My jaw dropped and my eyes welled up with tears. I couldn’t believe it; he was dead. After all the searching, the fighting, the endless days and nights just to find him — just for him to die in front of me. It wasn’t fair! This can’t be happening!

I hit pause on the game and sat back to catch my breath. Fallout 3 had been such an awesome video game so far: intriguing storyline, fascinating characters, player-friendly gameplay. It definitely earned the right to be called 2008’s “Game of the Year.”

But this recent plot development kicked me in the gut. I had to take a moment to sort myself out before moving on.

You see, the game begins the moment your character is born. Literally. Your father is holding you and talking to you in the very first scene. It’s an emotional moment, one filled with so much joy for the characters. However, as the scene closes, you hear the mother starting to pass away on the table.

Your character then flashes forward through scenes of your life; in each, your father is there, loving and molding you into a strong young man. It’s only a video game, but you start to develop a strong bond with this digital character.

Finally, you wake up one day to find your father has left your city, and the leaders of the area are trying to find you to kill you. With the help of a friend, you escape into the world and begin the search to find your father.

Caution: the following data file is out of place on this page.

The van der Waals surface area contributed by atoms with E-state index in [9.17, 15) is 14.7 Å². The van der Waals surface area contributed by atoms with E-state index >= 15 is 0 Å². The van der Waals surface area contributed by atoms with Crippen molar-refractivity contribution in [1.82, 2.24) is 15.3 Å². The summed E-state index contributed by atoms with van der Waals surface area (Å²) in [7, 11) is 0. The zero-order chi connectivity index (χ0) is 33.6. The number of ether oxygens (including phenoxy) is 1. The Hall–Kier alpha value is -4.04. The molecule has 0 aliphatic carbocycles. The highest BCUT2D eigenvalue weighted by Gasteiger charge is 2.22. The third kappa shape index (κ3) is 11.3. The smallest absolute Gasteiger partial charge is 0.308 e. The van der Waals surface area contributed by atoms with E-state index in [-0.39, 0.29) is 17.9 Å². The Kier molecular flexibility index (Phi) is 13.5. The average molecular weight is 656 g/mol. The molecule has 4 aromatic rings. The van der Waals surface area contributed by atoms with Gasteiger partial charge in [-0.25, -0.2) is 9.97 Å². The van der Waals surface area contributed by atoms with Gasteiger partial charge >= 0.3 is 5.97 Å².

After hours and hours of playing, I finally found him — my father. It was a pivotal moment in the game and, to be honest, it was emotional for me. Something about this reunion touched me. What made it better was that my father would join me for the rest of the mission and game!

And that’s when it happened.

The mission was interrupted by an enemy army, and my father sacrificed himself so I could get away and save myself and a group of people helping us.

And that’s where I paused again. Not necessarily because I didn’t see this coming, but because I felt like I had actually lost a close mentor. I couldn’t figure out why this man’s digital death bothered me so much. It’s just a video game after all. What was the big deal?

Then I took a moment to reflect on the fallen character’s role — he was my father. He was a good father, a loving father, a strong father, a kind father. He was the very model of an ideal father.

This fictional father was who I always wanted my real-life father to be.

My gut-check made me realize that I was not just upset about my fictional father dying. I had to face the reality of a flawed relationship with my real-life father. I had to accept that he isn’t perfect and our relationship has had more rough patches than smooth sailings.

I took a moment to separate reality from fiction before continuing my playthrough of Fallout 3. I decided not to hold my real-life father to the expectations of a fictional father created to be perfect. And I decided to remember that I already have a perfect Father in heaven.

And then I decided to take out as many enemies in the game as possible to avenge my fictional father’s death.

Have you ever compared your real-life father to a fictional father? Do you take any solace in a heavenly Father, or does the pain of your real-life father feel too great?

* Photo courtesy barneymoss, Creative Commons.

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